Wanted: A strong shadow Cabinet

“I TRIED to call Dr Ahmad Zahid’s secretary more than 30 times to resolve citizenship issues. In the end, I had to deal with the National Registration Department myself.”

This recent statement from Perak MCA Youth chief Ting Tai Fook is telling and is in reference to his failure to fix an appointment to see then deputy prime minister Datuk Seri Dr Ahmad Zahid Hamidi before Barisan Nasional’s polls defeat on May 9.

Of course, being the second most powerful man in the country comes with a heavy responsibility. But analysts have pointed out that one of the reasons for Barisan’s momentous defeat was the fact that the leaders (read: ministers) were disengaged from the rakyat.

If a ranking leader of a component party is unable to meet a minister in person, what hope have we lesser mortals?

On Monday, our full Cabinet will be sworn in. The majority of these eminent people are new to government. In fact, only Prime Minister Tun Dr Mahathir Mohamad and Home Minister Tan Sri Muhyiddin Yassin have Federal Government experience. A number of these MPs do have experience as state assemblymen, but governing at the federal level is much more challenging.

It is important for these newly minted ministers to realise that as MPs, they were elected by the people and as such are accountable to the people.

While we have high expectations for this historic line-up, it is also important that the Cabinet members work together to ensure incidences of corruption, excesses, mismanagement and abuse of power will all be consigned to the dustbin of history.

The first session of the Dewan Rakyat after GE14 will begin on July 16. Ninety lawmakers will make their debut appearance as MPs – the biggest number of newbies the august House has ever seen.

The Pakatan Harapan ministers will join their colleagues in the front bench facing the Leader of the Opposition and the rest of the Opposition MPs.

But who will be the leader of the Opposition? We will likely know this after the Umno party polls tomorrow and it will almost certainly come from one of these three: Dr Ahmad Zahid, Tengku Razaleigh Hamzah or Khairy Jamaluddin. They are all vying for the party president’s post.

Khairy has gone on record as saying that the Umno president may not necessarily be the leader of the Opposition.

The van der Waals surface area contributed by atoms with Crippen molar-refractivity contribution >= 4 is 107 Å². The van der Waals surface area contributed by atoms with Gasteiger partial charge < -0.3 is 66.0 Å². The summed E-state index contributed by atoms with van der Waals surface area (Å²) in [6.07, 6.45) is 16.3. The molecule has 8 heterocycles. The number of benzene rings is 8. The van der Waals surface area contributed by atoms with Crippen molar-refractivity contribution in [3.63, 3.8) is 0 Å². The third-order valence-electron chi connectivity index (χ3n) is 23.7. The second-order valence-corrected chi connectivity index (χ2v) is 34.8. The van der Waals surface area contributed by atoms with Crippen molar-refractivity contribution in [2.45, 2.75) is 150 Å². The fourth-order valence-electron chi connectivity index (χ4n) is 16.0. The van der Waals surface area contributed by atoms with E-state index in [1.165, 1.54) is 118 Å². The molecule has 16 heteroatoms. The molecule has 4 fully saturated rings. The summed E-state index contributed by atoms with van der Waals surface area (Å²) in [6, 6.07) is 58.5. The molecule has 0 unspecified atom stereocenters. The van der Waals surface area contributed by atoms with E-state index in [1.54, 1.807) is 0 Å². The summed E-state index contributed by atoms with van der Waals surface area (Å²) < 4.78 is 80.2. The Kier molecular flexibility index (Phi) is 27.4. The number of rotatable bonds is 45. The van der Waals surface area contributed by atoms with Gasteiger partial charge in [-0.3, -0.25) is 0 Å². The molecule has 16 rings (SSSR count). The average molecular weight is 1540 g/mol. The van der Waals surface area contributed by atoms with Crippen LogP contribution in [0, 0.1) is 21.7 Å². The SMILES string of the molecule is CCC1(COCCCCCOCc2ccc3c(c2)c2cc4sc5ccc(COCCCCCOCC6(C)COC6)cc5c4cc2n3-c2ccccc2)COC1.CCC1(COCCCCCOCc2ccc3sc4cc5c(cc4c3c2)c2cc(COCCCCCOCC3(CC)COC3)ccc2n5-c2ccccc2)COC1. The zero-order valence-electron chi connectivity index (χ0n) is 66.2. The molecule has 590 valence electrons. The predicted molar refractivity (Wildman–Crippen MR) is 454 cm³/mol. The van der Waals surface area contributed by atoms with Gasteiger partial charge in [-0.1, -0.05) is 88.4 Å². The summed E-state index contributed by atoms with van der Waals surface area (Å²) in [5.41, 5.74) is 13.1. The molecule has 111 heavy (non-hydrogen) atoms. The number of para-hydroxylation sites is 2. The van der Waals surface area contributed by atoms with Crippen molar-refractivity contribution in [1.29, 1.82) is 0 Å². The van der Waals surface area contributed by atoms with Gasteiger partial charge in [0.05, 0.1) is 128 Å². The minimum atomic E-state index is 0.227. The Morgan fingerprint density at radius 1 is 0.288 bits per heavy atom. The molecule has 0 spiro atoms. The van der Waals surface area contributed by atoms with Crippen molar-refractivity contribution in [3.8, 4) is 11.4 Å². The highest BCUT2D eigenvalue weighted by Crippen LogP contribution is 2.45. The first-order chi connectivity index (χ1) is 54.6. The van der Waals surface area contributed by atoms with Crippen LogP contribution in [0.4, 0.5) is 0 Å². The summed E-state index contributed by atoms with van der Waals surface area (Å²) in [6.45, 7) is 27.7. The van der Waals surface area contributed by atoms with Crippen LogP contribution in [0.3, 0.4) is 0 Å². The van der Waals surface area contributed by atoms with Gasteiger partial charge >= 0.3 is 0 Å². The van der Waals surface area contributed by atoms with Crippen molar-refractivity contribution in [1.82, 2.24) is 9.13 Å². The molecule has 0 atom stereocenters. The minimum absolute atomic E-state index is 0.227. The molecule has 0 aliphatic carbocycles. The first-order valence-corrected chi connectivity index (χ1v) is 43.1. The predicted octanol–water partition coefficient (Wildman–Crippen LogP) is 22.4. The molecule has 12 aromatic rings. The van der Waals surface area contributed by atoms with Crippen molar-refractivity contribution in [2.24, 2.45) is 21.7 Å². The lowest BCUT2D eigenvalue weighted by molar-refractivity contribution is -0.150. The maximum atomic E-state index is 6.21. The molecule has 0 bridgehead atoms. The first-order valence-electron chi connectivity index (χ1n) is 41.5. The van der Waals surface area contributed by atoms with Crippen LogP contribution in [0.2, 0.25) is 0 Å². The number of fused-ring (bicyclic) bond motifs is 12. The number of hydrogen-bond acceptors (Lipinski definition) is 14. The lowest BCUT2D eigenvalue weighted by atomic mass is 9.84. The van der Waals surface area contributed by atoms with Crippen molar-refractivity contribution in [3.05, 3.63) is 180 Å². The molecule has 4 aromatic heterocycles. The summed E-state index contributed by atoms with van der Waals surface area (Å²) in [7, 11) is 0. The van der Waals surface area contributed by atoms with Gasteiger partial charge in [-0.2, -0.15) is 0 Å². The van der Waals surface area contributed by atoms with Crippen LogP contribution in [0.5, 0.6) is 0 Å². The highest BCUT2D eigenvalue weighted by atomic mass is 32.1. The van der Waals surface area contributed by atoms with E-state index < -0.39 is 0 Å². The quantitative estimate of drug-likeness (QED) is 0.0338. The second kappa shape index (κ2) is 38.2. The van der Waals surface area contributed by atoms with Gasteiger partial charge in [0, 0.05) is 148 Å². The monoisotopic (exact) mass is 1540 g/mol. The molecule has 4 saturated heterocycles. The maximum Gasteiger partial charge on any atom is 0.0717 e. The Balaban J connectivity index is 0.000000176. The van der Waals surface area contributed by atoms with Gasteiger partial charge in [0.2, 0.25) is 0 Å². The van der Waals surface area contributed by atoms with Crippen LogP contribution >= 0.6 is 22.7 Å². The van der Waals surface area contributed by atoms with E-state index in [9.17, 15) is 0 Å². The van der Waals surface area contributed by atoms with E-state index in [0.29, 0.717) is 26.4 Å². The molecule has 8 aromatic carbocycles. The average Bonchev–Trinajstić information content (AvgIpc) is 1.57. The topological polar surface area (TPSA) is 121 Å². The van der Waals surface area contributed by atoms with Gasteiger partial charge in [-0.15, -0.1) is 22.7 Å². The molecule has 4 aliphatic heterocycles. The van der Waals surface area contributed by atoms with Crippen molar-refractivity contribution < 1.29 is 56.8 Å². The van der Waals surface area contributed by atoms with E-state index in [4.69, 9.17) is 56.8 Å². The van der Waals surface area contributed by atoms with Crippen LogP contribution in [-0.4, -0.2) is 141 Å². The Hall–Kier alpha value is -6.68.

In his presidential manifesto, Khairy also raised the possibility of a shadow Cabinet in time for the upcoming Parliament session.

“I will form a shadow Cabinet as soon as possible as well, so we will look more organised and structured,” he said.

The former Umno Youth chief said the formation of a shadow Cabinet is vital to ensure there is a proper structure for Barisan as the Opposition in Parliament.

He said this would also show that Barisan has accepted that it is the Opposition and will conduct its duties as an effective one.

“This is what the rakyat wants in a two-party system,” he said.

His BN colleague from MIC, Cameron Highlands MP Datuk Sivarraajh Chandran, also believes that a shadow Cabinet would play a check-and-balance role against the Government’s policies and initiatives.

“I have proposed the idea of a shadow Cabinet to the Barisan Nasional leadership so that we can effectively study and debate Bills that will be brought to the House,” the MIC Youth chief said.

The shadow Cabinet is a feature of the Westminster system of government.

It is a team of senior people chosen by the leader of the Opposition to mirror the Cabinet in government.

Each member of the shadow Cabinet is appointed to lead on a specific policy area for his party and to question and challenge his counterpart in the Cabinet.

In many Commonwealth countries, a member of the shadow Cabinet is referred to as a shadow minister.

Malaysia has never had a shadow Cabinet. In the past, individual parties like DAP and PAS have created their own shadow Cabinets involving their own MPs, but never an official one, nor as a coalition.

But this is the perfect time for the country to have one because it will serve as a check and balance in Parliament to ensure that debates over laws and policies are relevant, effective and concise.

BN has the potential to be an effective Opposition because many of its MPs who were re-elected during the 14th General Election have experience in administrating the Federal Government.

But, lest we forget, the coalition ruled uninterrupted for 61 years prior to GE14 and without an effective Opposition, the government of the day became dictatorial and unaccountable.

So, while all eyes will be on the country’s new 28-member Cabinet after the swearing-in on Monday, let us hope that the Opposition creates a strong shadow Cabinet to ensure the Government is always kept on its toes.

  • The writer believes that an effective opposition is a necessary safeguard for democracy and to ensure a good and accountable government.
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